Between Me and the Stone


Between Me and the Stone

This November, we proudly present our third major exhibition of Shona stone sculptures from Zimbabwe in the presence of Dominic Benhura. Dominic is considered today to be the most important Shona sculptor, having participated in 30 solo exhibitions in Africa, Europe, USA and Australia. Strongly motivated to explore new concepts and techniques to express himself, Dominic has an exceptional ability to portray human feeling through form rather than facial expression. In this his latest body of work he incorporates inlaid stone in his trademark designs. Unlike many of his contemporaries, he sketches profusely and keeps a sketchbook close at hand recording ideas as they come to him.  Once he has selected the rock he needs for a certain sketch he destroys the sketch so that it no longer influences him. “It is now between me and the stone”, he says.

The subject matter for Shona sculptors has often been family. The pieces are usually carved to express both personal and spiritual beliefs. The younger generation of sculptors have a simplicity to their work belonging to an art movement that first gained international exposure in the 1950’s and is widely accepted as the most important art movement to emerge from Africa in the twentieth century. They speak of fundamental human experiences such as grief, elation, humour, anxiety, and spiritual search, always communicated in a profoundly simple and direct way that is rare and extremely refreshing. These artists still work by hand, with spontaneity and confidence in their skills, unrestricted by externally imposed ideas of what their art should be. Upon close inspection one is always aware of the stone’s contribution towards the finished sculpture, that it has a spirit and life of its own.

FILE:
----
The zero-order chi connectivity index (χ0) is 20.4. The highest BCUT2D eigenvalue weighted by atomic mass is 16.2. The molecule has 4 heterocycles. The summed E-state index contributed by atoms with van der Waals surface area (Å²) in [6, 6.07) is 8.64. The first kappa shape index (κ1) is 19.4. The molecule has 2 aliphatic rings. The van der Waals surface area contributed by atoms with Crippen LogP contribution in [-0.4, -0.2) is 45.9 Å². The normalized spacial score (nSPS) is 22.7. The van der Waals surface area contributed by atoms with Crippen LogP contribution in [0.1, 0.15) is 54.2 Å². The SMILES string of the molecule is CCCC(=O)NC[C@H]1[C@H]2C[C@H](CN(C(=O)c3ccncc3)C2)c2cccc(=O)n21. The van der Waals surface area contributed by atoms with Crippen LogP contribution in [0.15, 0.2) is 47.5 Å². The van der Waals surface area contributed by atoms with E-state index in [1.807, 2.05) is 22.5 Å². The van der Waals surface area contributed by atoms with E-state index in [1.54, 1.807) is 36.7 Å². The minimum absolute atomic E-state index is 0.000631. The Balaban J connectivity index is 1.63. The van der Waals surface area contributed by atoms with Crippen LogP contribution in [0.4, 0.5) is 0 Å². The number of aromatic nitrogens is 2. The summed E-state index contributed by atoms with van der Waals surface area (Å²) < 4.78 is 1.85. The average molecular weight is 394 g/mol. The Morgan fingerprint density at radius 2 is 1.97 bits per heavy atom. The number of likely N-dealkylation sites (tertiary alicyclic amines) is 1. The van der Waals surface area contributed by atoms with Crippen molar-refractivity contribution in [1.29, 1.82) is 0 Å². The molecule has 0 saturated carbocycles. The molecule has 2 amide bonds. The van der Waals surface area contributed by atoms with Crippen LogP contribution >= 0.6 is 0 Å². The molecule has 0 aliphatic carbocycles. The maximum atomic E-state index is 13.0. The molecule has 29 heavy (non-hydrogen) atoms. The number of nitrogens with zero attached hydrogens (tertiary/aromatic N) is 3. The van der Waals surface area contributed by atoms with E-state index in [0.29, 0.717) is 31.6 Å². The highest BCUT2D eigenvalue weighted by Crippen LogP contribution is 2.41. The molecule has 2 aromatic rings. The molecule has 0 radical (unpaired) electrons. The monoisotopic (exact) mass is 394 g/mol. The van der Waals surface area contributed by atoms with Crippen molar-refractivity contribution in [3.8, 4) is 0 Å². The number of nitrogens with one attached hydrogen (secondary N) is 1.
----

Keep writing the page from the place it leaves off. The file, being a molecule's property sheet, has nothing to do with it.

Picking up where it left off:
Other participating sculptors this year are Lovemore Bonjisi, Gregory Mutasa, Bywell Sango, Leonard Sezendo, and David White. 



Sculpture is a prominent and powerful medium in African art. Sculpture makes up the second largest segment in the global art market, accounting for an astonishing USD626.3 million in auction sales in the second quarter of this year alone (MutualArt).  Over the past two decades, sculpture – as a progressive collecting category – has gained widespread popularity. Demand for sculpture continues to grow, not only due to its investment potential, but also because of the current mainstream concern for the medium. It is encouraging to see how reputable institutions; fairs and exhibitions are deliberately moulding their focus around sculpture today.